The intimate association between developing vascular endothelial and hematopoietic cells was noted almost a century ago. Based on microscopic analyses of chick embryos, it was hypothesized that these lineages share a common progenitor, the “hemangioblast.” Since then, it has become apparent that the earliest detectable mesodermal progenitors of blood and endothelial cells in a variety of vertebrate embryos express many of the same genes, and mutations in some of these affect normal development of both cell types. The most compelling evidence for the hemangioblast has come from the mouse embryonic stem (ES) cell differentiation system, where “blast colonies” formed in culture in the presence of vascular endothelial growth factor (VEGF) have the potential to develop to hematopoietic, endothelial, and smooth muscle cells. Identification of blast colony–forming cells in embryos has presented technical challenges, but some success has been reported.1 

It has generally been assumed that the hemangioblast is a transient cell restricted to the blood islands of the yolk sac and, perhaps, to some regions of the embryo proper. But might hemangioblasts be present in adult tissues? The presence of endothelial progenitor cells (EPCs) in circulating blood hinted that this might be the case. Grant et al evaluated the endothelial potential of highly enriched hematopoietic stem cells (HSCs) using a retinal neovascularization model in the mouse.2  Transplanted green fluorescent protein (GFP)–expressing c-kit+Sca-1+Linneg (GFP+ KSL) cells from bone marrow could contribute to long-term multilineage hematopoietic engraftment and to neovascularization in retinas of recipient animals subjected to acute ischemic injury and treatment with exogenous VEGF. Engraftment arose from serially transplantable (self-renewing) donor cells. However, the low hematopoietic and vascular engraftment by single cells (3/80 recipients) left some doubts about whether the same cell gives rise to both lineages.

In this issue of Blood, Bailey and colleagues (page 13) have shown that transplanted GFP+ KSL HSCs from bone marrow can contribute to long-term multilineage hematopoiesis and can differentiate rapidly into functional endothelial cells in many adult tissues. Endothelial engraftment persists for many months, can be serially transplanted, exhibits several features of functional endothelium, and does not arise by cell fusion. Importantly, hemangioblast activity was demonstrated at the clonal level. The physiologic relevance of these interesting findings remains to be determined, however, as irradiation of recipient animals was required to attain vascular engraftment.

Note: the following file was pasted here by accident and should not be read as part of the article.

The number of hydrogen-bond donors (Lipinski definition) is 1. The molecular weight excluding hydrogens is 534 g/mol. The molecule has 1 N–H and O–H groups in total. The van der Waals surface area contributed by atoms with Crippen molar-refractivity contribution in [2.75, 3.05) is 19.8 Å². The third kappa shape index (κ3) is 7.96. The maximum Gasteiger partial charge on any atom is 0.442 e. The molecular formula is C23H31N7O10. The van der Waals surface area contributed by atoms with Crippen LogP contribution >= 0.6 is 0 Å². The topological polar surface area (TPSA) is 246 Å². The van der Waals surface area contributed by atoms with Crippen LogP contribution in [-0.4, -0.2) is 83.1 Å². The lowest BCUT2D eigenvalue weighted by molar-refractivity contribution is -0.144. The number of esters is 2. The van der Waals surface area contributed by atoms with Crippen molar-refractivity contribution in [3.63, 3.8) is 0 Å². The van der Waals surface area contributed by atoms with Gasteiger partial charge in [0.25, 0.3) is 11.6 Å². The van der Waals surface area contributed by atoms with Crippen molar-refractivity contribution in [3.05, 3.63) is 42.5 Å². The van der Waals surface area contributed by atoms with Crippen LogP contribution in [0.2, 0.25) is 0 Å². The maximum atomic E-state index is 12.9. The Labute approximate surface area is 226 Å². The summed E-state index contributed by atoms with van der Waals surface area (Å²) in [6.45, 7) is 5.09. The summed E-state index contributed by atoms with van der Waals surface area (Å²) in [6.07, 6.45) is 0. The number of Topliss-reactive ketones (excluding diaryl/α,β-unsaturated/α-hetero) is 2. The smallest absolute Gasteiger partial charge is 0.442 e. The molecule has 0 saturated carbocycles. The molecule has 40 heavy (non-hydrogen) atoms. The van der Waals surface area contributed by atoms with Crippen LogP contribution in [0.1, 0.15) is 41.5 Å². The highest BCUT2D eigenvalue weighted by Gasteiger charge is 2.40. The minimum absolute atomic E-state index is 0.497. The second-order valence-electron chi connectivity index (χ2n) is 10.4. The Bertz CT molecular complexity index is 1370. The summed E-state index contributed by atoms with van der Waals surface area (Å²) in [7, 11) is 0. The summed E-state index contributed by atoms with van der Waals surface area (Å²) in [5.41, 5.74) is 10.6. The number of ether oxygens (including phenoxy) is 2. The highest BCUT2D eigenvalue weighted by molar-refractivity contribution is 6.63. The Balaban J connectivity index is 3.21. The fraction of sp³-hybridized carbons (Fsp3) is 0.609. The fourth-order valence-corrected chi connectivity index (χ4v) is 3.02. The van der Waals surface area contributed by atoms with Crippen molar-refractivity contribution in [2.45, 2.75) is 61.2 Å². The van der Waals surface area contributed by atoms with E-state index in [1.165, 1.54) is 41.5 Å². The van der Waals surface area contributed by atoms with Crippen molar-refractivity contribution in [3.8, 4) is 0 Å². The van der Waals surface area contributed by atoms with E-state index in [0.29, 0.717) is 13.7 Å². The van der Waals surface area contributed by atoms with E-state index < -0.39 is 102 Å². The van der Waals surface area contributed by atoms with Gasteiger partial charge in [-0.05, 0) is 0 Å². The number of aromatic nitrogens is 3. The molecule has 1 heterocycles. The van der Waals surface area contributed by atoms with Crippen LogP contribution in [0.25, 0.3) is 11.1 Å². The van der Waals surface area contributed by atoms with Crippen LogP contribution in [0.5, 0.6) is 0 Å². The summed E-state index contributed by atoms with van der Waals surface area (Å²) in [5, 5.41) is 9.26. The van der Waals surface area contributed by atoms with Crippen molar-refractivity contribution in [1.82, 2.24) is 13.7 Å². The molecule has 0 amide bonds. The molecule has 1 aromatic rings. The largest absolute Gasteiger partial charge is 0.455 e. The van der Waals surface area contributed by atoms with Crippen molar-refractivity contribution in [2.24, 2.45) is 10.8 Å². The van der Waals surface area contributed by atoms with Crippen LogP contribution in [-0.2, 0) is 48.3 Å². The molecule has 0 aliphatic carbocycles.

Also in this issue of Blood, Cogle and colleagues (page 133) have demonstrated that human CD34+ cells from umbilical cord blood can contribute to retinal neovascularization in a nonobese diabetic (NOD)/scid xenograft model. Endothelial engraftment occurred in myeloablated recipients following laser-mediated ischemic damage and local administration of VEGF. For technical reasons discussed by the authors, it was not possible to determine whether the observed engraftment was clonal or to demonstrate self-renewal. It will be important to address these fundamental questions to prove that human CD34+ cord blood cells contain hemangioblasts. Nevertheless, this work is significant because it raises the hope of using HSCs to achieve vascular repair in human patients.

What are the roles played, under normal physiologic as well as pathologic conditions, by bone-marrow–derived versus circulating versus locally resident EPCs, in vascular tissue homeostasis? What is the relationship between these cells and the hemangioblast activity identified in embryonic systems? Functional adult hemangioblast activity has been defined on the basis of repopulation of the hematopoietic system and blood vessel regeneration. Do the engrafted endothelial cells observed in the transplantation studies arise directly from HSCs, from a bipotential hemangioblast, or from some other cell type? The reports from Bailey et al and Cogle et al are sure to stimulate further investigations into the characteristics of the stem/progenitor cell(s) that can engraft into adult endothelium.

1
Palis J, Kennedy M, Keller G. Hemangioblast development during mammalian embryogenesis [abstract].
Blood
.
2000
;
96
:
68a
.
2
Grant MB, May WS, Caballero S, et al. Adult hematopoietic stem cells provide functional hemangioblast activity during retinal neovascularization.
Nat Med.
2002
;
8
:
607
-612.